The Sunday before Thanksgiving, I headed up I-25 to Fort Collins and then turned east for Severance, the town "where the geese fly and the bulls cry," to give thanks for a tradition restored.
Bruce's Bar has been serving Rocky Mountain oysters since the mid-'50s, almost without interruption — unlike the animals that give up their gonads to create Colorado's unofficial state dish. But in 2006, Bruce Ruth, the founder of Bruce's, died after a long illness, and in early 2007, town officials refused to transfer the bar's liquor license to longtime employees who were going to run the place for Ruth's son, citing numerous code violations. And just like that, Bruce's was cut off.
A year later, Jairo Landeros bought the bar and brought in his friend, Bruce Carron, to do the necessary remodeling work and run the place. The two knew all about challenges: Their sons are the Berthoud High wrestlers who both lost their legs after they were struck by a car on an icy winter night.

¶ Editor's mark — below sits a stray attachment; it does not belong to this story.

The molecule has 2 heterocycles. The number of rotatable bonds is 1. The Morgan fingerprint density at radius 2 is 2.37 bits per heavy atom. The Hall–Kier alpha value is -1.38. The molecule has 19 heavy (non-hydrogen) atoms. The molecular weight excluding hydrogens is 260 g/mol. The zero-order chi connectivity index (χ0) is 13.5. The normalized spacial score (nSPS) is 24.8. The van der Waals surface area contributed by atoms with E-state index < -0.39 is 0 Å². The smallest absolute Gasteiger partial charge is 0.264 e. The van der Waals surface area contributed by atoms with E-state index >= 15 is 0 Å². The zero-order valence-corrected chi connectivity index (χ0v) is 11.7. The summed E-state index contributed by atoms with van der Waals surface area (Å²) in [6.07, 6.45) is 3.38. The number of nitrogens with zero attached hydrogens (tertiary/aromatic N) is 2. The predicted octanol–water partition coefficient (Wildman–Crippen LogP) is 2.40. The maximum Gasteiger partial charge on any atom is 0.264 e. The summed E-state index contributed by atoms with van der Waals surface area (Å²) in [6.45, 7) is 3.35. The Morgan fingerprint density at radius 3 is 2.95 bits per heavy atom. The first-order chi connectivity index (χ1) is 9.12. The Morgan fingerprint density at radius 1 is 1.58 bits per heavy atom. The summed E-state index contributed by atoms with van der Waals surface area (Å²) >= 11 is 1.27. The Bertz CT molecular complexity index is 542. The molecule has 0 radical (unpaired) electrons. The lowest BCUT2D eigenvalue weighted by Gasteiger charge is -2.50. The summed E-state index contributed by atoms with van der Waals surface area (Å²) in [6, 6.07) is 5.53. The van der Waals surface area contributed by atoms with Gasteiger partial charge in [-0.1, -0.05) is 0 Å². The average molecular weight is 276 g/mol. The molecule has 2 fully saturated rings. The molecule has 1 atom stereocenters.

Carron added windows to the bunker-like building (taking care to preserve the murals of the embarrassed bulls), gutted the kitchen, polished the floor where regulars danced back when Severance was still a tiny ranch town. As a result of his efforts, Bruce's got its liquor license back in July, and several longtime employees were back on the payroll in time for the October 4 reopening, including cook Dennis Guffy, who started working at Bruce's when he was fourteen — close to forty years ago.
And with Guffy in the kitchen, the Rocky Mountain oysters are back, too, in both bull (chewy) and bison (more tender) form. The testicles are skinned and sliced on the premises (they're separated from their owners elsewhere), then breaded and fried, and served in baskets (you can also buy bags of frozen, pre-breaded Rocky Mountain oysters). On Sunday, Bruce's even features all-you-can-eat Rocky Mountain oyster deals.
But really, one basket was more than enough to reconnect with a taste of Colorado history. Let us give thanks.